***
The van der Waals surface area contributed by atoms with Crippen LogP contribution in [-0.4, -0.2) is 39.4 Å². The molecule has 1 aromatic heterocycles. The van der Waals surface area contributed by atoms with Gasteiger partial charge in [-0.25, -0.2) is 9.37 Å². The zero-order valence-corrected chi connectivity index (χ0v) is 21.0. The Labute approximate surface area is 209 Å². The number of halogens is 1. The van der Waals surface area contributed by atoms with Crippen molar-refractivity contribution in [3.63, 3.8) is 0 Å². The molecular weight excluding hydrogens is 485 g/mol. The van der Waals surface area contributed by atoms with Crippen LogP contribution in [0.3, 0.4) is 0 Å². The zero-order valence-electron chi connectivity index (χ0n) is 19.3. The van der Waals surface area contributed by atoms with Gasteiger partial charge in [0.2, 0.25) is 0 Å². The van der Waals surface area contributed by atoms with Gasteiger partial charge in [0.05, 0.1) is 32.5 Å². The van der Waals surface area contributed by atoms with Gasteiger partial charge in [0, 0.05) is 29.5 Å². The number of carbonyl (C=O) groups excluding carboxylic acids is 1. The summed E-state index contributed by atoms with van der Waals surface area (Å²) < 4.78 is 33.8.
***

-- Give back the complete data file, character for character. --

The van der Waals surface area contributed by atoms with Crippen LogP contribution in [-0.4, -0.2) is 39.4 Å². The molecule has 1 aromatic heterocycles. The van der Waals surface area contributed by atoms with Gasteiger partial charge in [-0.25, -0.2) is 9.37 Å². The zero-order valence-corrected chi connectivity index (χ0v) is 21.0. The Labute approximate surface area is 209 Å². The number of halogens is 1. The van der Waals surface area contributed by atoms with Crippen molar-refractivity contribution in [3.63, 3.8) is 0 Å². The molecular weight excluding hydrogens is 485 g/mol. The van der Waals surface area contributed by atoms with Crippen LogP contribution in [0.3, 0.4) is 0 Å². The zero-order valence-electron chi connectivity index (χ0n) is 19.3. The van der Waals surface area contributed by atoms with Gasteiger partial charge in [0.2, 0.25) is 0 Å². The van der Waals surface area contributed by atoms with Gasteiger partial charge in [0.05, 0.1) is 32.5 Å². The van der Waals surface area contributed by atoms with Gasteiger partial charge in [0, 0.05) is 29.5 Å². The number of carbonyl (C=O) groups excluding carboxylic acids is 1. The summed E-state index contributed by atoms with van der Waals surface area (Å²) < 4.78 is 33.8.